More than 14 percent of children and adolescents aged between nine and 19 are addicted to the Internet and have difficulties leading a normal life, a survey shows.
According to a survey conducted in 2008 by the Korea Agency for Digital Opportunity and Promotion, 168,000 or 2.3 percent of children and adolescents over nine years old are serious Internet addicts and in need of treatment, and a further 12.1 percent or 867,000 are potential addicts who need counseling.
Another survey conducted last year by the Ministry for Health, Welfare and Family Affairs found that 12,000 or 2 percent of fourth graders in the country are high-risk Internet addicts and 22,000 or 3.8 percent are potential addicts, showing that an increasing number of younger children are falling victim to the problem. "The reality is likely to be far more serious than the figures," said Seong Yoon-sook, a researcher at the National Youth Policy Institute.
Internet addiction is especially a problem among children who do not receive proper parental care. "In many cases, children from low-income, single-parent, or double-income families don't receive good parental guidance of their habits," said Kim Seong-byuk, a Health Ministry official.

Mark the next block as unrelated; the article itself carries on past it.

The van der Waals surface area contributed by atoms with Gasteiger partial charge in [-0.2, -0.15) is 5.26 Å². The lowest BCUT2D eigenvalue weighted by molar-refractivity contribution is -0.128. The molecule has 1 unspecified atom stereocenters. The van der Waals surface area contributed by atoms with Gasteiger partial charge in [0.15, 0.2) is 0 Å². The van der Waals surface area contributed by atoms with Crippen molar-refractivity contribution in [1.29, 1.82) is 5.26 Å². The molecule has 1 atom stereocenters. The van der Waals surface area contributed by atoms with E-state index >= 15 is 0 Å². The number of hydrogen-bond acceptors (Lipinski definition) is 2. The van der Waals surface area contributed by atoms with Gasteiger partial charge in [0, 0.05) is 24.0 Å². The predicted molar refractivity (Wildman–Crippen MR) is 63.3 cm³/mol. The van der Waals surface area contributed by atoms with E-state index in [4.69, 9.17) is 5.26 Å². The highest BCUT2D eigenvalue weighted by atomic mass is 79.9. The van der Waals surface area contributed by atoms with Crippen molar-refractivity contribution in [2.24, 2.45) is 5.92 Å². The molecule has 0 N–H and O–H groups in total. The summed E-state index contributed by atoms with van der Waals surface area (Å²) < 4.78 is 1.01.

Lee Hyung-cho, an expert in the field, said, "The government has helped more than 100,000 low-income families get computers and cover their Internet costs in order to help narrow the education gap. But the measure has ended up increasing the number of Internet addicts among children from those families, who lack parental control."
To detect the problem as early as possible the Health Ministry will test some 1.27 million fourth graders and first-year middle school students for Internet addiction this year. Next year it will begin annual testing of fourth graders, first-year middle school students, and high school freshman. Those found to be in need of counseling will be sent to local youth counseling centers, while high-risk addicts will receive treatment at mental health centers or clinics.
"Children of negligent or authoritarian parents are more prone to becoming addicted to the Internet," said Seong of the NYPI. "Parents should have frequent conversations with their children and raise them with consistent discipline."
Lee Hyung-cho said, "Young Internet addicts also suffer depression and attention deficit hyperactivity disorder. When their children begin using computers, parents should set rules on the use of the Internet, track which websites they are visiting, and install software to block harmful ones."